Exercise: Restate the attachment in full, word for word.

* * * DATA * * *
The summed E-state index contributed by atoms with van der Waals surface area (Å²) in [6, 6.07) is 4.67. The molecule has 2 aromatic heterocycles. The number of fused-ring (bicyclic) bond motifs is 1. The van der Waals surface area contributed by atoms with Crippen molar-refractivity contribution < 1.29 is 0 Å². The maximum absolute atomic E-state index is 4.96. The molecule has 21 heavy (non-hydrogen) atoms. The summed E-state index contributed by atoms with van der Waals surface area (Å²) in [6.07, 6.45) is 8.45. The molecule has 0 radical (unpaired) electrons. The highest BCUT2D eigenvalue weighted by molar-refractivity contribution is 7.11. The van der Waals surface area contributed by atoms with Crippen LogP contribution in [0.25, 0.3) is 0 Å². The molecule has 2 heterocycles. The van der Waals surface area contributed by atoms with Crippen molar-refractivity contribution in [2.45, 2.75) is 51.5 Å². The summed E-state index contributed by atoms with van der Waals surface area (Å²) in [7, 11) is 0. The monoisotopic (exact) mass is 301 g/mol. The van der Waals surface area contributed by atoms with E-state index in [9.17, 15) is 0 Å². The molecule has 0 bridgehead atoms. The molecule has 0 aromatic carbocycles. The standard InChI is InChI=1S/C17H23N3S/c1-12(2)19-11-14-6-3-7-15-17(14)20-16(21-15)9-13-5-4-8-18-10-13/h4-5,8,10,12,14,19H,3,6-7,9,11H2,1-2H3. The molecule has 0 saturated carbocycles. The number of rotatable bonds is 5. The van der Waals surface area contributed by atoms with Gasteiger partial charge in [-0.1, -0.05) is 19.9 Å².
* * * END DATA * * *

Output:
The summed E-state index contributed by atoms with van der Waals surface area (Å²) in [6, 6.07) is 4.67. The molecule has 2 aromatic heterocycles. The number of fused-ring (bicyclic) bond motifs is 1. The van der Waals surface area contributed by atoms with Crippen molar-refractivity contribution < 1.29 is 0 Å². The maximum absolute atomic E-state index is 4.96. The molecule has 21 heavy (non-hydrogen) atoms. The summed E-state index contributed by atoms with van der Waals surface area (Å²) in [6.07, 6.45) is 8.45. The molecule has 0 radical (unpaired) electrons. The highest BCUT2D eigenvalue weighted by molar-refractivity contribution is 7.11. The van der Waals surface area contributed by atoms with Crippen LogP contribution in [0.25, 0.3) is 0 Å². The molecule has 2 heterocycles. The van der Waals surface area contributed by atoms with Crippen molar-refractivity contribution in [2.45, 2.75) is 51.5 Å². The summed E-state index contributed by atoms with van der Waals surface area (Å²) in [7, 11) is 0. The monoisotopic (exact) mass is 301 g/mol. The van der Waals surface area contributed by atoms with E-state index in [9.17, 15) is 0 Å². The molecule has 0 bridgehead atoms. The molecule has 0 aromatic carbocycles. The standard InChI is InChI=1S/C17H23N3S/c1-12(2)19-11-14-6-3-7-15-17(14)20-16(21-15)9-13-5-4-8-18-10-13/h4-5,8,10,12,14,19H,3,6-7,9,11H2,1-2H3. The molecule has 0 saturated carbocycles. The number of rotatable bonds is 5. The van der Waals surface area contributed by atoms with Gasteiger partial charge in [-0.1, -0.05) is 19.9 Å².